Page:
12 July 2018

Namibia: ACC Wants Bipa Officials Charged

The Anti-Corruption Commission wants the Business and Intellectual Property Authority's officials involved in an N$18 million property deal charged.

The Business and Intellectual Property Authority (BIPA), a national agency that registers and manages company names, bought the N$4,6 million Windhoek property which was once a bar for N$18 million.

BIPA chief executive Tileinge Andima, trade permanent secretary Gabriel Sinimbo and ODC acting chief executive Phillip Namundjebo, were involved in the deal.

The ACC started an investigation last year, and had since handed over the findings with recommendations to prosecute those involved.

Erna van der Merwe, the ACC's deputy director, told The Namibian this week that they forwarded their recommendations to the prosecutor general's office on 4 July 2018.

Prosecutor general Martha Imalwa said she was not at the office last week, but that they did not receive anything. She, however, said they would start looking into the case once they receive the documents.

Although Van der Merwe could not say what the exact charges or recommendations are, a person briefed about the matter said the ACC recommended that the officials involved should be prosecuted.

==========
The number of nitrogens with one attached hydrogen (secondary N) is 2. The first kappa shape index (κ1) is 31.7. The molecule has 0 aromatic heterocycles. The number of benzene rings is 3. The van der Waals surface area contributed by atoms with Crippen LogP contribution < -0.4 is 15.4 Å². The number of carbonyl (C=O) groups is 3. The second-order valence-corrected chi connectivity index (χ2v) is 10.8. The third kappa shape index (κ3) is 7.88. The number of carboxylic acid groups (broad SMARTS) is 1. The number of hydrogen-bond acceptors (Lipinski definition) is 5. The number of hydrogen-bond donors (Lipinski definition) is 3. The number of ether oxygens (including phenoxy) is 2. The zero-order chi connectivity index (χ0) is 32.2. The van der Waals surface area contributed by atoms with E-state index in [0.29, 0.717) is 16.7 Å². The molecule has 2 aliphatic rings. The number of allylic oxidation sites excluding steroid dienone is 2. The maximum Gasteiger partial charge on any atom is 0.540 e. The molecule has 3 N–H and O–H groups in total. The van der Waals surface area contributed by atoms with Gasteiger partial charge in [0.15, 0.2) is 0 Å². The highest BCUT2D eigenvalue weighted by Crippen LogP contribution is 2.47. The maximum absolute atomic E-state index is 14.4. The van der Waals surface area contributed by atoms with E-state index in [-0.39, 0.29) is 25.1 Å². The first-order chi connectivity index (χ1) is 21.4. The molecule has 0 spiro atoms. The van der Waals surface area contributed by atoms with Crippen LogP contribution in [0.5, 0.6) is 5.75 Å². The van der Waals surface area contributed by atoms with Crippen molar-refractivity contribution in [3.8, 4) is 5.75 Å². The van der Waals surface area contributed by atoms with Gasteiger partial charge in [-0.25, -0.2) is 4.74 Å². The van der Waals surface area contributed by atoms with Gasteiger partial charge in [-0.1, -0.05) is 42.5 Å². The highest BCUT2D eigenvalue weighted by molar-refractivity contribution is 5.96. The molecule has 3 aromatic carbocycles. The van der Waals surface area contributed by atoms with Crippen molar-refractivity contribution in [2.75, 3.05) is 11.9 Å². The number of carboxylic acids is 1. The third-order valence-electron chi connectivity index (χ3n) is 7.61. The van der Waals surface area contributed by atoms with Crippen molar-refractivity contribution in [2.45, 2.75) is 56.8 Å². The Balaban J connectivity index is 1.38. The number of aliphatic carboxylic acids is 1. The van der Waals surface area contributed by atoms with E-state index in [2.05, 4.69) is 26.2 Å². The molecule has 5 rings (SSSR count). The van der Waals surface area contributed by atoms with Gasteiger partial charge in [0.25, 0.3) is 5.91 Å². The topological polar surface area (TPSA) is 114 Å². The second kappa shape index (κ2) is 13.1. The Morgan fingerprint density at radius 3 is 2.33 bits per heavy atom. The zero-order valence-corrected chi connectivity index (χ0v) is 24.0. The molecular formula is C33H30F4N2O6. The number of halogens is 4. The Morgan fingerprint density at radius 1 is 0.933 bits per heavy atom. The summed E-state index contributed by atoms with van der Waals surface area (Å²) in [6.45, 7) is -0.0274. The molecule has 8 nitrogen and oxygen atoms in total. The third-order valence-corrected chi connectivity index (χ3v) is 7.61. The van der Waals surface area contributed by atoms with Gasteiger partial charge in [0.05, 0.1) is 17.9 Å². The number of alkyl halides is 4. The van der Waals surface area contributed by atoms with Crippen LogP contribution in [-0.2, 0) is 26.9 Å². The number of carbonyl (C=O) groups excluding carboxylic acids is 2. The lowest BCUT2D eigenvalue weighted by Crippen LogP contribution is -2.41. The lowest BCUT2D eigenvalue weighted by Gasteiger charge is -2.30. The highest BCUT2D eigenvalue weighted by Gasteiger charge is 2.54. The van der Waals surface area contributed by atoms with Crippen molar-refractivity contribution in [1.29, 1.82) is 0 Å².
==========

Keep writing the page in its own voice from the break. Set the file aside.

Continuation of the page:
"The ACC does not send dockets to the prosecutor general if they don't have such a recommendation," the official in the justice ministry said yesterday.

The BIPA board suspended Andima on full pay in March this year to allow for an independent investigation into the purchase of the property.

Andima, who has maintained his innocence in the past, refused to comment on the matter yesterday.

The High Court also froze the bank account to which BIPA wanted to transfer the N$18 million.

Finance minister Calle Schlettwein told the Windhoek Observer last year that he had instructed the trade ministry to reverse the deal, and was pleased that the court had ruled on the matter.

"However, what is still outstanding is how to bring to book all those implicated. This will be the next step of this investigation," Schlettwein told the weekly newspaper at the time.

It is alleged that the deal on the building purchase was done without any board or ministerial approval, which resulted in the suspension of Andima.

The bar was allegedly owned by Windhoek couple Hilma and Martin Shilengudwa, whom Andima admitted to knowing, but denied gaining any undue benefits from their relationship.

The waste of public funds in purchasing an old building by Bipa comes when the bosses are complaining that they do not have money to digitalise the registration and presentation of company records.

The Namibian reported last year that getting company registration documents from the trade ministry continues to take too long, sometimes up to two weeks, despite a promise by President Hage Geingob that the process would be improved.

* Additional reporting Shinovene Immanuel


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